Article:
‘You mean like school,’ said Kyle, becoming part of the life-sized computer games that were now enveloping him. What manner of multimedia extravaganza was this?
‘You could see it like that, although school doesn’t help you very much if you don’t fit in, does it?’
‘I didn’t like it earlier when everything became like a horror film,’ said Paloma. ‘But it all seems fine now.’
‘But you know why it happened,’ don’t you? said Hiroshi. It happened because you were afraid of the unknown. The thought occurred to you, didn’t it, that you were trapped? That you might not be able to get out. Fear is a negative emotion and not helpful to you in life. The cave you fear to enter holds the treasure you seek. Embrace the unfamiliar. Your classmates will pick up on positive outlook and will think more of you. They will look up to you and you will become more popular. But first, you have to learn this. You have to have darkness for the dawn to come. One by one, you have to conquer your fears. You have made a start by coming in here.’
Kyle wanted to know about the technical aspects of the transcendent dimension. He was interested in the physics and the numbers involved. Maths made things reliable. It gave you order and certainty in an uncertain world.
‘The space is as big or as small as you want it to be. Everything that you see in here is generated by your imagination. Imagination is just as important, if not more important, than knowledge. Imagination is limitless. I expect that you have been seeing different things from each other since you’ve been in here, right?
Paloma and Kyle looked at one another. Without further consultation, they nodded.
‘Thought realisation is a very good way to help you think positively. If you have positive thoughts, you will feel stronger. If you start to have negative thoughts, then you will become frightened and want to run away, like Paloma wanted to back then.’
‘And you are not very popular at school are you, because you are good at Maths? People call you names behind your back, dork and geek, and worse. Pay no attention to those who talk behind your back! It simply means you are two steps ahead.’
‘I still don’t see why only we could see the bus,’ said Paloma. ‘Kyle says it’s to do with wavelengths.’
‘Well it is, and there again, it isn’t,’ said Hiroshi. ‘It might be better to look at it as a measure of curiosity. Because you were the only ones who were curious enough. You have a saying, curiosity killed the cat. That is wish-wash. Curiosity did not kill the cat. Curiosity may have surprised the cat. But ultimately curiosity helped towards the cat’s survival. Curiosity is one of the great secrets of happiness.’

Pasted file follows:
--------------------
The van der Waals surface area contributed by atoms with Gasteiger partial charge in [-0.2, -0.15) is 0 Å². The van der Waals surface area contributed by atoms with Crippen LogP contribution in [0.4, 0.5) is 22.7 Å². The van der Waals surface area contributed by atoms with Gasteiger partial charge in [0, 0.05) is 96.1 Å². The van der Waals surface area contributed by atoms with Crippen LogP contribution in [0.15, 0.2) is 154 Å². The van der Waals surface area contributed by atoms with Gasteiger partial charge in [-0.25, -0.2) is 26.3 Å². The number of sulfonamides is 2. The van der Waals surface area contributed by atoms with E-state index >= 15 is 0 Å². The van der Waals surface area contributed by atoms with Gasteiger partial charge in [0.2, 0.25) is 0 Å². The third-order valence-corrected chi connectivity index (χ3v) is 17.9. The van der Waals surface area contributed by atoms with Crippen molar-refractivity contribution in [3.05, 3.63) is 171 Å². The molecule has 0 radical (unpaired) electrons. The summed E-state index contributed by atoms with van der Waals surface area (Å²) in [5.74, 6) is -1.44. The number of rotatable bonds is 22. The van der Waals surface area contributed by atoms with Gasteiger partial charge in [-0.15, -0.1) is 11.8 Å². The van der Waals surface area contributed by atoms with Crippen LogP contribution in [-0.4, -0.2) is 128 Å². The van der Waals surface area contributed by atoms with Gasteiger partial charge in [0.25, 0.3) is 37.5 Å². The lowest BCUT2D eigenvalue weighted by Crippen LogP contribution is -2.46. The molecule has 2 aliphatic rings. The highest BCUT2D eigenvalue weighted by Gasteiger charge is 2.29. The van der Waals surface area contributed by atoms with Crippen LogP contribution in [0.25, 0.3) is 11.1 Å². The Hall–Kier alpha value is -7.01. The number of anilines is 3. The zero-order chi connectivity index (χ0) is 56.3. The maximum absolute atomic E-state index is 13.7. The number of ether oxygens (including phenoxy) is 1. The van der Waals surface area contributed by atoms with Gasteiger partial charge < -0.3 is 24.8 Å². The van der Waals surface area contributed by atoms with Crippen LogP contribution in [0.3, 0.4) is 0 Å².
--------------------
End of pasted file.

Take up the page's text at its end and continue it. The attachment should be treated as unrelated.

‘When you look at it like that, it does seem like a dumb thing to say,’ said Paloma.
Paloma had the sudden thought they were going to be late for school. Hiroshi caught it before the thought could generate a room full of spitting cobras.
‘You don’t have to worry about being late. It will still be 8:20 when you leave here. Time does not take place in the magic bus.’
That day in double Chemistry, for the first time ever, Paloma put up her hand to answer a question, and she wasn’t even jeered at by the rest of the class. In the playground, Rose asked if she could be her Facebook friend. On the way home from school she went into the second-hand bookshop and bought The Power of Positive Thinking by NLP Hartley, to help reinforce her new studies. The shop owner looked at her strangely and told her she could bring it back if she didn’t like it. That night her mother had less to drink than usual and went to bed early. Paloma lay awake for a while reading about emotional turbulence and self-exploration and wondering when Fiona Apple’s Fetch the Bolt Cutters was going to start up, but it didn’t. It was a quiet night. Paloma got a good night’s sleep for the first time in ages.
She met Kyle outside the post office the next morning. He was halfway through a bag of Galaxy Minstrels. After she had related her successes from the day before, he gave her an update on his. He had finally managed to complete the Marusenko Sphere, which, he explained, was the successor to the Rubik Cube. He had told his parents they needed to resolve their differences and speak to one another. But the best thing was that Hiroshi had told him yesterday that he was not autistic. Autism up until now had been something that was being suggested to account for his character. But his character alone accounted for the way he was. He just happened to be good at Maths and Science – and just happened to be a bit quiet. Hiroshi had also said, the quieter you are, the more you can hear, which was comforting.
‘I have always found it hard to make friends, but now I have two friends,’ he continued. ‘You and Hiroshi, so it’s going to be OK now after all.’
They finished the Galaxy Minstrels and Paloma, with no hesitation at all this time around, opened the door to the magic bus. Today the colossal space was filled with a Disney film set, a circus tent, a science fair and a Papa John’s pizza restaurant. Lurking in the background were a group of crazed zombies, but they vanished once Hiroshi appeared. Today, Hiroshi was dressed in a Gustav Klimt print jacket and a pleated peaked cap. With a deep Japanese bow, he greeted them. He indicated for them to do the same and stressed the importance of etiquette.